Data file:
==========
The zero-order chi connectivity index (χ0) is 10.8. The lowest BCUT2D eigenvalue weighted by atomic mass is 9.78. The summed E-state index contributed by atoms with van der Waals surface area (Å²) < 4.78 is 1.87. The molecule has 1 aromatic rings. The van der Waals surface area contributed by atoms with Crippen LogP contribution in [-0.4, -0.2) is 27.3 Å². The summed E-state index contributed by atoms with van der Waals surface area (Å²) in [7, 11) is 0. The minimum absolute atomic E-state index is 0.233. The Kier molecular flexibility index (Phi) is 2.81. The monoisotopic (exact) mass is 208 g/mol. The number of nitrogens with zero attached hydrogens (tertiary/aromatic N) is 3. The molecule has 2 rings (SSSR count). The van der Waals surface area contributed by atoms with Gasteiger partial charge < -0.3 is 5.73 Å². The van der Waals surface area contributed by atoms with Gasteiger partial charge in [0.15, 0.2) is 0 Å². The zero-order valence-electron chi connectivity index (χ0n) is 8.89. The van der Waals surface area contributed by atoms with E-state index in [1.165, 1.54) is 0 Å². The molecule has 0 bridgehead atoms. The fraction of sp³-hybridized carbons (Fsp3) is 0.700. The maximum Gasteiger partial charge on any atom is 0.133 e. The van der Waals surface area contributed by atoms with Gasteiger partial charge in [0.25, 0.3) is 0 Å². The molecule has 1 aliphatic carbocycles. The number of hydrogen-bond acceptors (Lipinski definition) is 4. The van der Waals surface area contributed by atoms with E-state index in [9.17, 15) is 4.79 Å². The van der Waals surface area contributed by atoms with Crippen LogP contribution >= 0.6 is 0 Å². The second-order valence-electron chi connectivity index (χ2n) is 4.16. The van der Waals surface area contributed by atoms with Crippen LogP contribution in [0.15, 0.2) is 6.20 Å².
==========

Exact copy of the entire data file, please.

The zero-order chi connectivity index (χ0) is 10.8. The lowest BCUT2D eigenvalue weighted by atomic mass is 9.78. The summed E-state index contributed by atoms with van der Waals surface area (Å²) < 4.78 is 1.87. The molecule has 1 aromatic rings. The van der Waals surface area contributed by atoms with Crippen LogP contribution in [-0.4, -0.2) is 27.3 Å². The summed E-state index contributed by atoms with van der Waals surface area (Å²) in [7, 11) is 0. The minimum absolute atomic E-state index is 0.233. The Kier molecular flexibility index (Phi) is 2.81. The monoisotopic (exact) mass is 208 g/mol. The number of nitrogens with zero attached hydrogens (tertiary/aromatic N) is 3. The molecule has 2 rings (SSSR count). The van der Waals surface area contributed by atoms with Gasteiger partial charge < -0.3 is 5.73 Å². The van der Waals surface area contributed by atoms with Gasteiger partial charge in [0.15, 0.2) is 0 Å². The zero-order valence-electron chi connectivity index (χ0n) is 8.89. The van der Waals surface area contributed by atoms with E-state index in [1.165, 1.54) is 0 Å². The molecule has 0 bridgehead atoms. The fraction of sp³-hybridized carbons (Fsp3) is 0.700. The maximum Gasteiger partial charge on any atom is 0.133 e. The van der Waals surface area contributed by atoms with Gasteiger partial charge in [0.25, 0.3) is 0 Å². The molecule has 1 aliphatic carbocycles. The number of hydrogen-bond acceptors (Lipinski definition) is 4. The van der Waals surface area contributed by atoms with E-state index in [9.17, 15) is 4.79 Å². The van der Waals surface area contributed by atoms with Crippen LogP contribution >= 0.6 is 0 Å². The second-order valence-electron chi connectivity index (χ2n) is 4.16. The van der Waals surface area contributed by atoms with Crippen LogP contribution in [0.15, 0.2) is 6.20 Å².